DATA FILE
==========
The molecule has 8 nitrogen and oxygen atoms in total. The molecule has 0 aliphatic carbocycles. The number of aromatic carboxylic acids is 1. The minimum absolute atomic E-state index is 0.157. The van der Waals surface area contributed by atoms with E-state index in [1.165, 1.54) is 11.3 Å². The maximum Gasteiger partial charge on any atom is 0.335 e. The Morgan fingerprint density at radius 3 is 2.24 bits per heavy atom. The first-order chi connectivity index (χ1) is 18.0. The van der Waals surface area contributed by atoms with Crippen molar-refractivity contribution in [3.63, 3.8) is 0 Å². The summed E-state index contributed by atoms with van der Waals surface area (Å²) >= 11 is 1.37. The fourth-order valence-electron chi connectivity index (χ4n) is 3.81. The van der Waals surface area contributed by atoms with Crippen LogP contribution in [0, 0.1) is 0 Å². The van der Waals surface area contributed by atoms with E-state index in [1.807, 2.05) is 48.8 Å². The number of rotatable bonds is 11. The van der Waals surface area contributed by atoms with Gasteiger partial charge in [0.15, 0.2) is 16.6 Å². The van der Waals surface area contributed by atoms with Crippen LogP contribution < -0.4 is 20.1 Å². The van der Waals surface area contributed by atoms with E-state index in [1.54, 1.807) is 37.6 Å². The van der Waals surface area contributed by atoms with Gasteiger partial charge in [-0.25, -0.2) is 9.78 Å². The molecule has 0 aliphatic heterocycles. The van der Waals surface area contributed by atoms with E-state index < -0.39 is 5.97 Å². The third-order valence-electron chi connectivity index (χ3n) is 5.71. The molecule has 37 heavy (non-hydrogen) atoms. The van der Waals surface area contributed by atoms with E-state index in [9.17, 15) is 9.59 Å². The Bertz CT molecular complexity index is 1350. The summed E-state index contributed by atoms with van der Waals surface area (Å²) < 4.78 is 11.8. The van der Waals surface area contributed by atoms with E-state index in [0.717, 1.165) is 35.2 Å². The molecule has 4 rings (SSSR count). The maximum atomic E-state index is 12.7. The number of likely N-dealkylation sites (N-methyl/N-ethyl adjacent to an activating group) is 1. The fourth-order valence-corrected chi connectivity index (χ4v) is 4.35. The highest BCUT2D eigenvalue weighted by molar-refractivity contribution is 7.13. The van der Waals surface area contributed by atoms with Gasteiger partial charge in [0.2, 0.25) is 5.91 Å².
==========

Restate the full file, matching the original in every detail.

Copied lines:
The molecule has 8 nitrogen and oxygen atoms in total. The molecule has 0 aliphatic carbocycles. The number of aromatic carboxylic acids is 1. The minimum absolute atomic E-state index is 0.157. The van der Waals surface area contributed by atoms with E-state index in [1.165, 1.54) is 11.3 Å². The maximum Gasteiger partial charge on any atom is 0.335 e. The Morgan fingerprint density at radius 3 is 2.24 bits per heavy atom. The first-order chi connectivity index (χ1) is 18.0. The van der Waals surface area contributed by atoms with Crippen molar-refractivity contribution in [3.63, 3.8) is 0 Å². The summed E-state index contributed by atoms with van der Waals surface area (Å²) >= 11 is 1.37. The fourth-order valence-electron chi connectivity index (χ4n) is 3.81. The van der Waals surface area contributed by atoms with Crippen LogP contribution in [0, 0.1) is 0 Å². The van der Waals surface area contributed by atoms with E-state index in [1.807, 2.05) is 48.8 Å². The number of rotatable bonds is 11. The van der Waals surface area contributed by atoms with Gasteiger partial charge in [0.15, 0.2) is 16.6 Å². The van der Waals surface area contributed by atoms with Crippen LogP contribution < -0.4 is 20.1 Å². The van der Waals surface area contributed by atoms with E-state index in [1.54, 1.807) is 37.6 Å². The van der Waals surface area contributed by atoms with Gasteiger partial charge in [-0.25, -0.2) is 9.78 Å². The molecule has 0 aliphatic heterocycles. The van der Waals surface area contributed by atoms with E-state index < -0.39 is 5.97 Å². The third-order valence-electron chi connectivity index (χ3n) is 5.71. The molecule has 37 heavy (non-hydrogen) atoms. The van der Waals surface area contributed by atoms with E-state index in [9.17, 15) is 9.59 Å². The Bertz CT molecular complexity index is 1350. The summed E-state index contributed by atoms with van der Waals surface area (Å²) < 4.78 is 11.8. The van der Waals surface area contributed by atoms with E-state index in [0.717, 1.165) is 35.2 Å². The molecule has 4 rings (SSSR count). The maximum atomic E-state index is 12.7. The number of likely N-dealkylation sites (N-methyl/N-ethyl adjacent to an activating group) is 1. The fourth-order valence-corrected chi connectivity index (χ4v) is 4.35. The highest BCUT2D eigenvalue weighted by molar-refractivity contribution is 7.13. The van der Waals surface area contributed by atoms with Gasteiger partial charge in [0.2, 0.25) is 5.91 Å².